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The Closed Cavity Facade – A High Performance Building Skin
Valentin Balog, Drees & Sommer Advanced Building Technologies, Stuttgart, Germany
Numerous innovations have been seen in the last decades concerning new façade technologies. These were driven by new materials or new applications of known materials, such as glued-on wall structures (structural glazing) in the ’60s and ’70s. On the other hand, we saw the increasing introduction of double and multiple-layer façades including a return to natural ventilation in the ’90s and the new millennium.
Today we see the closed cavity façade (CCF) as a promising and innovative way to develop new possibilities, especially for high-rise buildings that may come to the same rank within the next years. The following report will provide an overview of the existing systems. It will also point out the challenges and the chances of this advanced new façade system. Furthermore, several reference projects of the past years are presented, both completed and under construction. The report shows the way to functional proper design and it illustrates the most important issues of good quality assurance management.
From Double Skin Facade To Closed Cavity Facade
A number of positive examples of double-skin facade buildings have been reported. In case an open competition for the erection took place, prices were often more moderate than expected. Books were published at the turn of the millennium, on how the engineering of façade and ventilation may be optimised. Nevertheless, the examples with limited function, heat-up or short-circuiting from exhaust to supply air exist in large numbers as well. Especially if openings to the outside or distances between inner and outer skin are reduced too much, such faults appear.
This insight created a new idea for a double-skin façade type called closed cavity facade abbreviated as “CCF”. The combination of the advantages of a single-skin façade with those of a double-skin facade led to a non-ventilated double skin with very good heat insulation to the inside and a larger depth to the outside.
The Advanced Facade Technology – CCF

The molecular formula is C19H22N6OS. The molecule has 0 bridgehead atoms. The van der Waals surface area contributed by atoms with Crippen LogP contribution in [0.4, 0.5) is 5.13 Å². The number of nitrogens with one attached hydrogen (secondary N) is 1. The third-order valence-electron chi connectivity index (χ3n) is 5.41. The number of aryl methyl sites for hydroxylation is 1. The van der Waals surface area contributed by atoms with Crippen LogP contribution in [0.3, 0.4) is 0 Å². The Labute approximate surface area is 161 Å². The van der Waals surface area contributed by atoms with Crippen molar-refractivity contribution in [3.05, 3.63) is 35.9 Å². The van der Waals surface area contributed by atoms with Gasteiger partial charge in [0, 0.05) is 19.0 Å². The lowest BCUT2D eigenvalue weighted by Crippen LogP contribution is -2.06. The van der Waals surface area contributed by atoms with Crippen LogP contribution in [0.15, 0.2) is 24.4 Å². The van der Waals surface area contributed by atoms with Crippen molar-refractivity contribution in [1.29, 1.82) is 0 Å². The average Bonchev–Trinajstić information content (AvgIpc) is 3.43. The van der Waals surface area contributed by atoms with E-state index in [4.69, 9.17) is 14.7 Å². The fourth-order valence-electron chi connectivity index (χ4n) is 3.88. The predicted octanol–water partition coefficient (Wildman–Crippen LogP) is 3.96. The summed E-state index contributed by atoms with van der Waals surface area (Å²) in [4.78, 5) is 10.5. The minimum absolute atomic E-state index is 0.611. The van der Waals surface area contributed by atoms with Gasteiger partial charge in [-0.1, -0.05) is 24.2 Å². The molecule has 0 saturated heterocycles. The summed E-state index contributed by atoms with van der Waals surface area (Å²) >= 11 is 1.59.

Quick Facts: Project: Power Tower Linz Client: Energie AG Upper Austria / A-Linz Architect Planning Design:Weber & Hofer AG / CH-Zurich Architect Design: Prof. Kaufmann & Partner / A-Linz Façade builder: GIG GmbH / A-Puchheim
The façade type closed cavity facade (CCF) avoids the pollution of its inside surfaces as it is not exposed to ventilation. Condensation is suppressed with the supply of dried air to the inside, but the amount is very low, as the unit is constructed to be almost airtight. The good sound insulation and sun shading properties of a double-skin facade are maintained. If one needs a possibility for natural ventilation, an openable flap can be combined with the CCF element that under normal circumstances will not be openable.
The supply of dry air is controlled by its dew point temperature to outside and surface temperatures. The larger the so-called dew point distance to the critical surface temperature (for example, the inside of the outer single glazing), the safer the design is prepared against impairment of the view by condensation. A fact that bothers many not-so-well-designed ventilated double-skin facades. Two fundamentally different systems are available in the market today. One system produces the dried air in local units, the other with central units.
Some airtight tubes to the façade elements are hence necessary but of only small diameters. In the decentralised dry air conditioning (Figure 1 / Type C) drying boxes are used, which are positioned in close proximity to the façade elements. They can be installed either in the cavity below or in the ceiling void above the elements. Important in any case is the permanent accessibility of the corresponding access panels in order to maintain the units and to replace the desiccant cartridges employed before saturation.
Another possibility is the use of distributed conditioning units called “AHC units”, that perform the regeneration process within the device, thus no replacement of any drying agent is necessary. Such a system was implemented for the first time in the new corporate headquarters of Energie AG Upper Austria at Linz. The local façade is made of triple-insulating glass with krypton filling on the inside with sun-shading in the cavity and a single pane of glass to the outside. Even some openable CCF devices were realised on one façade of this interesting project.